We thank Ms. Hiromi Yamaguchi and Ms. We are also grateful to all physicians in Teikyo University Hospital who took care of the MCNS patients and collected clinical and laboratory data used in this article. FY designed the study. FY and TY performed the statistical analyses. FY and US wrote the manuscript.
JaypeeDigital | Nephrology
All authors read and approved the final manuscript. Written informed consent was waived after IRB approval. Instead, a detailed disclosure of this study contents was published on the research ethics committee website. Patient records and information were anonymized and de-identified prior to analysis.
Springer Nature remains neutral with regard to jurisdictional claims in published maps and institutional affiliations. Yoshihide Fujigaki, Email: pj. Yoshifuru Tamura, Email: moc. Michito Nagura, Email: moc. Shigeyuki Arai, Email: moc. Tatsuru Ota, Email: pj.
Shigeru Shibata, Email: pj. Fukuo Kondo, Email: pj. Yutaka Yamaguchi, Email: pj.
- RETROPERITONEUM AND PERIRENAL ENVIRONMENT.
- My Child Joined the Military What do I do Now?.
- Disorders of the Self: New Therapeutic Horizons: The Masterson Approach.
- The Dam Busters Story!
- A Short History of Europe: From the Greeks and Romans to the Present Day;
More Books by J. Charles Jennette, Vivette D. D'Agati, Jean L. Olson & Fred G. Silva
This may be because the snippet appears in a figure legend, contains special characters or spans different sections of the article. BMC Nephrol. Published online Nov PMID: Corresponding author. Received Jul 13; Accepted Nov This article has been cited by other articles in PMC. Methods We performed a retrospective analysis of clinical data and tubular cell changes using the immunohistochemical expression of vimentin as a marker of tubular injury and dedifferentiation at kidney biopsy in 37 adult MCNS patients. Results Thirteen patients Histological characteristics Kidney biopsy tissue specimens including at least 10 glomeruli were examined by light microscopy, immunofluorescence and electron microscopy, and all the patients were diagnosed with MCNS [ 15 ].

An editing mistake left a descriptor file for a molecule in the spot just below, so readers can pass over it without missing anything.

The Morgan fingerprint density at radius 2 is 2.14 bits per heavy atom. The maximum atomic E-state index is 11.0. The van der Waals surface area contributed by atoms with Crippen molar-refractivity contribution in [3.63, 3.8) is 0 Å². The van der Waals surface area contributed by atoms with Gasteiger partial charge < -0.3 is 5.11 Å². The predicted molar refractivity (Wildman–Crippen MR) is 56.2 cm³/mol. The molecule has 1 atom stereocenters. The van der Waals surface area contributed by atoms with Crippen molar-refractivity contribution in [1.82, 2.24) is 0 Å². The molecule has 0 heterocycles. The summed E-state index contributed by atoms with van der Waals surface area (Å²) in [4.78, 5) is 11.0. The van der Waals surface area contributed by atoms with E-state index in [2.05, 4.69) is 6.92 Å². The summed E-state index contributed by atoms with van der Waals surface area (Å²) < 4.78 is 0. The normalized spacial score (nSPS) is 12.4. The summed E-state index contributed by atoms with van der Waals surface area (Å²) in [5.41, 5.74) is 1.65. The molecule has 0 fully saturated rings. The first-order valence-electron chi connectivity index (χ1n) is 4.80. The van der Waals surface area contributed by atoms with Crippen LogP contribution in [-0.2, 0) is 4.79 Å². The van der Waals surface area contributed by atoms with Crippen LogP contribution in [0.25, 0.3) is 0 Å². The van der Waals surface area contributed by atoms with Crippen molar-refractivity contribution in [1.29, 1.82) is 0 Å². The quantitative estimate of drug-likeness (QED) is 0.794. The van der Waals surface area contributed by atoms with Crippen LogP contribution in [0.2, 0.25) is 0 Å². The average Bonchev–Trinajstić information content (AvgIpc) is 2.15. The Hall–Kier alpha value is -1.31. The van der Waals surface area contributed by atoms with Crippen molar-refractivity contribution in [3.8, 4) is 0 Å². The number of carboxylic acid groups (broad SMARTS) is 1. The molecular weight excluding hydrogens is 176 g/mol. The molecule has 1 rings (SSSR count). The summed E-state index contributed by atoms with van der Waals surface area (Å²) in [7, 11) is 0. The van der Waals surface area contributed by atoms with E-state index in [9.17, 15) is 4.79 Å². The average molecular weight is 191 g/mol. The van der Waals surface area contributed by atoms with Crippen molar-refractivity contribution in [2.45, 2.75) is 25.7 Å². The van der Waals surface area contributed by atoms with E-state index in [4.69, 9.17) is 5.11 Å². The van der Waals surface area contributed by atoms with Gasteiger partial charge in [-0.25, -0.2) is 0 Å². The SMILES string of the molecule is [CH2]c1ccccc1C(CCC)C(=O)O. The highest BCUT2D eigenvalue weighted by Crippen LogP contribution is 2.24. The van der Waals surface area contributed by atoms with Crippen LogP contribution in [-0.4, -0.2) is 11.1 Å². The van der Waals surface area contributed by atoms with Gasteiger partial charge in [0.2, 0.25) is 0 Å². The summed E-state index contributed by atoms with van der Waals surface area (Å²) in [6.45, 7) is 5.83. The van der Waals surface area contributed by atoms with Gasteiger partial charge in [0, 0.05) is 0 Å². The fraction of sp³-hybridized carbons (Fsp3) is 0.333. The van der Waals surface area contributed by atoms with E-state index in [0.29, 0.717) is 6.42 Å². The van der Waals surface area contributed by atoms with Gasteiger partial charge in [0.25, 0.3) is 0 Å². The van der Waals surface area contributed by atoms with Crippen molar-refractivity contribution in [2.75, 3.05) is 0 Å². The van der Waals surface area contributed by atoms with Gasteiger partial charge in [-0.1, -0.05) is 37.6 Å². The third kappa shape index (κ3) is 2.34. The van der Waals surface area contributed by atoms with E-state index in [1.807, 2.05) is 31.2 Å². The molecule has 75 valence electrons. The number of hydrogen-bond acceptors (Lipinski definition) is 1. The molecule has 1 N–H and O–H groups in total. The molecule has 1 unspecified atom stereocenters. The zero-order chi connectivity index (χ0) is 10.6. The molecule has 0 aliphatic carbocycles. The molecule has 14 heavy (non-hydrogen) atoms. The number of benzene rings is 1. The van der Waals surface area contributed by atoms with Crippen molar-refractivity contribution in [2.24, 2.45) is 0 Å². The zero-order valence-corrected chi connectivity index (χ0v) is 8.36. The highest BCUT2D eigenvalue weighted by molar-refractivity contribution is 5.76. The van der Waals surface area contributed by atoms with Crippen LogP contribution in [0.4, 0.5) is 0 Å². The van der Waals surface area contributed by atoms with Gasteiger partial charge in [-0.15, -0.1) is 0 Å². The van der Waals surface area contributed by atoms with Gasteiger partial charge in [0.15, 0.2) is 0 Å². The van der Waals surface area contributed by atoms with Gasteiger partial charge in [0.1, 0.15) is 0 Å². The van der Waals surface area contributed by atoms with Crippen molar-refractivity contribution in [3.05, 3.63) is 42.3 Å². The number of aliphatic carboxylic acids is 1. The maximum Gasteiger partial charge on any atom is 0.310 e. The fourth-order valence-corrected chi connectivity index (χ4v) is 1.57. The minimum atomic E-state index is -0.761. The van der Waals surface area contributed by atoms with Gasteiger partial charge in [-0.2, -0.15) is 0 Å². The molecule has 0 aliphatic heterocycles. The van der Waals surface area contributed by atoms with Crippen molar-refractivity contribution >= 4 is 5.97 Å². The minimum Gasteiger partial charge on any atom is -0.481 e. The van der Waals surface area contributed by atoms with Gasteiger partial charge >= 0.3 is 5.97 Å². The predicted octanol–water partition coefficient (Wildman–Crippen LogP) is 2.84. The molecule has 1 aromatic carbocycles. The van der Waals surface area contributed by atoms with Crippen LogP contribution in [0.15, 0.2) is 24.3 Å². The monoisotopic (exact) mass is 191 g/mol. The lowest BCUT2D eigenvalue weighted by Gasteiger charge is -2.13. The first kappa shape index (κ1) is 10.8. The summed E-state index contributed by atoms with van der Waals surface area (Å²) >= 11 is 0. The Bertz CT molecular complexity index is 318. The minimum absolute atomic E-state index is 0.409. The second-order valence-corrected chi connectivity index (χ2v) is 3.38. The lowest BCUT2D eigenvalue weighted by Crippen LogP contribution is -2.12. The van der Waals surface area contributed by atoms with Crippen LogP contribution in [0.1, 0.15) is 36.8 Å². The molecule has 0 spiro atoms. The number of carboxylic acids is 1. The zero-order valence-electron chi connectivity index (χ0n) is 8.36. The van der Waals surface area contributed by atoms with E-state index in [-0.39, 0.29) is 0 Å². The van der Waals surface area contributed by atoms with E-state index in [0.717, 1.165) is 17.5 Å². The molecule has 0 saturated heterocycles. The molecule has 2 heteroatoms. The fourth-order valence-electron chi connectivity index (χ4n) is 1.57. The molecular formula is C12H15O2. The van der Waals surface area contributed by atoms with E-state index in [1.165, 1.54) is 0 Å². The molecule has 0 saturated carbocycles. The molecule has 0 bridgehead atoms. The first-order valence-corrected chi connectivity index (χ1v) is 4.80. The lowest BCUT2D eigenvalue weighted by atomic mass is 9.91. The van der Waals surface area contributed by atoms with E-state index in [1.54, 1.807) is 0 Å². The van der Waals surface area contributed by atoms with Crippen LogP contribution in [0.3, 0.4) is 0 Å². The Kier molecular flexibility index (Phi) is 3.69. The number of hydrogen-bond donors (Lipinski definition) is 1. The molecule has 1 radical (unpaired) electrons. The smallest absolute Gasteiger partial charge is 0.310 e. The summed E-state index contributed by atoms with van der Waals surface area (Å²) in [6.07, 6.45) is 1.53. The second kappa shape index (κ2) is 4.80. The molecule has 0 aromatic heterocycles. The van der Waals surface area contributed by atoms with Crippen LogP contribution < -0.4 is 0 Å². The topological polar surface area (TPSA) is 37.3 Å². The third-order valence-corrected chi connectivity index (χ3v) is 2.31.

Table 1 Comparison of the clinical characteristics in patients with and without AKI. Open in a separate window. Table 3 Comparison of renal pathological data in patients with and without AKI. Vimentin expression in tubular cells and its comparison with clinical parameters Vimentin is observed in mesangium and blood vessels but not in tubule cells in normal human adult kidneys.
Acknowledgements We thank Ms. Funding None. Consent for publication Not applicable. Competing interests The authors declare that they have no competing interests.
Contributor Information Yoshihide Fujigaki, Email: pj. References 1. Adult minimal-change disease: clinical characteristics, treatment, and outcomes. Guidelines for Perinatal Care , 8th ed. Dietary Guidelines for Americans , 8th ed. Occupational Health. Environmental and Occupational Medicine , 4th ed. Diseases of the Orbit: A Multidisciplinary Approach , 2nd ed. Shields Textbook of Glaucoma , 6th ed.
Handbook of Fractures , 5th ed. Lovell and Winter's Pediatric Orthopaedics , 7th ed. Master Techniques in Orthopaedic Surgery: Fractures , 2nd ed. Master Techniques in Orthopaedic Surgery: Pediatrics , 2nd ed.